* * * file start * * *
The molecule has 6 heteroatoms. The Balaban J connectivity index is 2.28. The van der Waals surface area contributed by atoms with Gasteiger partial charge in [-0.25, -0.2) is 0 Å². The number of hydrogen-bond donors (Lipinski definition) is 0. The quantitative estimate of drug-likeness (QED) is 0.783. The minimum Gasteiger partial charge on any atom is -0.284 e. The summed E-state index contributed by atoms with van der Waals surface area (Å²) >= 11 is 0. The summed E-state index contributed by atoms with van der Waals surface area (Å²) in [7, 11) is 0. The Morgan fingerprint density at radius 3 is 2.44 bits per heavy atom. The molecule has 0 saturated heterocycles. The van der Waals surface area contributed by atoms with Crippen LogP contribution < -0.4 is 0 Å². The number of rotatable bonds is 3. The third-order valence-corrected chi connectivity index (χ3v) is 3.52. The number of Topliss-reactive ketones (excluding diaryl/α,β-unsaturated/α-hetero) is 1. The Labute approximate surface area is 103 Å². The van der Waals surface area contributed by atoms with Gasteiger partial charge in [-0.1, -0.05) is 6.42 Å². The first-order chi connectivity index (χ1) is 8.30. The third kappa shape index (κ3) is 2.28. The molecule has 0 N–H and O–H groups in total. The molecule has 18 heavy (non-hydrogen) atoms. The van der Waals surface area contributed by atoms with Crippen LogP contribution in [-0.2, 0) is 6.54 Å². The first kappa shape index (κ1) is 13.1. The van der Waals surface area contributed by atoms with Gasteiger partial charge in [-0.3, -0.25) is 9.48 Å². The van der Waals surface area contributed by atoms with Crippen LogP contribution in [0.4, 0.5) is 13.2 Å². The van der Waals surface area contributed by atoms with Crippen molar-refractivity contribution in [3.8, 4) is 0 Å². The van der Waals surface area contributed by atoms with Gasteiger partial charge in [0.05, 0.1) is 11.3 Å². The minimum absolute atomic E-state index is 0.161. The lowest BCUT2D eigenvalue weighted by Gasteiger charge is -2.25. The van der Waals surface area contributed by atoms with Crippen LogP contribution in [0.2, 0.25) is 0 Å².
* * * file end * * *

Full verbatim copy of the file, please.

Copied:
The molecule has 6 heteroatoms. The Balaban J connectivity index is 2.28. The van der Waals surface area contributed by atoms with Gasteiger partial charge in [-0.25, -0.2) is 0 Å². The number of hydrogen-bond donors (Lipinski definition) is 0. The quantitative estimate of drug-likeness (QED) is 0.783. The minimum Gasteiger partial charge on any atom is -0.284 e. The summed E-state index contributed by atoms with van der Waals surface area (Å²) >= 11 is 0. The summed E-state index contributed by atoms with van der Waals surface area (Å²) in [7, 11) is 0. The Morgan fingerprint density at radius 3 is 2.44 bits per heavy atom. The molecule has 0 saturated heterocycles. The van der Waals surface area contributed by atoms with Crippen LogP contribution < -0.4 is 0 Å². The number of rotatable bonds is 3. The third-order valence-corrected chi connectivity index (χ3v) is 3.52. The number of Topliss-reactive ketones (excluding diaryl/α,β-unsaturated/α-hetero) is 1. The Labute approximate surface area is 103 Å². The van der Waals surface area contributed by atoms with Gasteiger partial charge in [-0.1, -0.05) is 6.42 Å². The first-order chi connectivity index (χ1) is 8.30. The third kappa shape index (κ3) is 2.28. The molecule has 0 N–H and O–H groups in total. The molecule has 18 heavy (non-hydrogen) atoms. The van der Waals surface area contributed by atoms with Crippen LogP contribution in [-0.2, 0) is 6.54 Å². The first kappa shape index (κ1) is 13.1. The van der Waals surface area contributed by atoms with Gasteiger partial charge in [-0.3, -0.25) is 9.48 Å². The van der Waals surface area contributed by atoms with Crippen LogP contribution in [0.4, 0.5) is 13.2 Å². The van der Waals surface area contributed by atoms with Crippen molar-refractivity contribution in [3.8, 4) is 0 Å². The van der Waals surface area contributed by atoms with Gasteiger partial charge in [0.05, 0.1) is 11.3 Å². The minimum absolute atomic E-state index is 0.161. The lowest BCUT2D eigenvalue weighted by Gasteiger charge is -2.25. The van der Waals surface area contributed by atoms with Crippen LogP contribution in [0.2, 0.25) is 0 Å².